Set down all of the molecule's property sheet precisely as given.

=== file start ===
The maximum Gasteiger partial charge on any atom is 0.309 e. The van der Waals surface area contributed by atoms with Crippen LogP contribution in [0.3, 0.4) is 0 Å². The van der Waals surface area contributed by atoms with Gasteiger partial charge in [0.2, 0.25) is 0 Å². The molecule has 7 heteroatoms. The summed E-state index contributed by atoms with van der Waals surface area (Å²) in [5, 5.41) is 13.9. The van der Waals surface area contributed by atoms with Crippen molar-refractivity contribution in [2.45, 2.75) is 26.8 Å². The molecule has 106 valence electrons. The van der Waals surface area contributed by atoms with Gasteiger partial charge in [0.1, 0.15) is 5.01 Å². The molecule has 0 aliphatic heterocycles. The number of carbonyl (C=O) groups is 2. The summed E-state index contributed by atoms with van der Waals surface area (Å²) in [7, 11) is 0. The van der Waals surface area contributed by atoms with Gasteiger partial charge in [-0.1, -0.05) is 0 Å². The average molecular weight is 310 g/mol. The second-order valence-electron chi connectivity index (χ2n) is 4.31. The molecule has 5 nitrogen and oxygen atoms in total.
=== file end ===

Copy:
The maximum Gasteiger partial charge on any atom is 0.309 e. The van der Waals surface area contributed by atoms with Crippen LogP contribution in [0.3, 0.4) is 0 Å². The van der Waals surface area contributed by atoms with Gasteiger partial charge in [0.2, 0.25) is 0 Å². The molecule has 7 heteroatoms. The summed E-state index contributed by atoms with van der Waals surface area (Å²) in [5, 5.41) is 13.9. The van der Waals surface area contributed by atoms with Crippen molar-refractivity contribution in [2.45, 2.75) is 26.8 Å². The molecule has 106 valence electrons. The van der Waals surface area contributed by atoms with Gasteiger partial charge in [0.1, 0.15) is 5.01 Å². The molecule has 0 aliphatic heterocycles. The number of carbonyl (C=O) groups is 2. The summed E-state index contributed by atoms with van der Waals surface area (Å²) in [7, 11) is 0. The van der Waals surface area contributed by atoms with Gasteiger partial charge in [-0.1, -0.05) is 0 Å². The average molecular weight is 310 g/mol. The second-order valence-electron chi connectivity index (χ2n) is 4.31. The molecule has 5 nitrogen and oxygen atoms in total.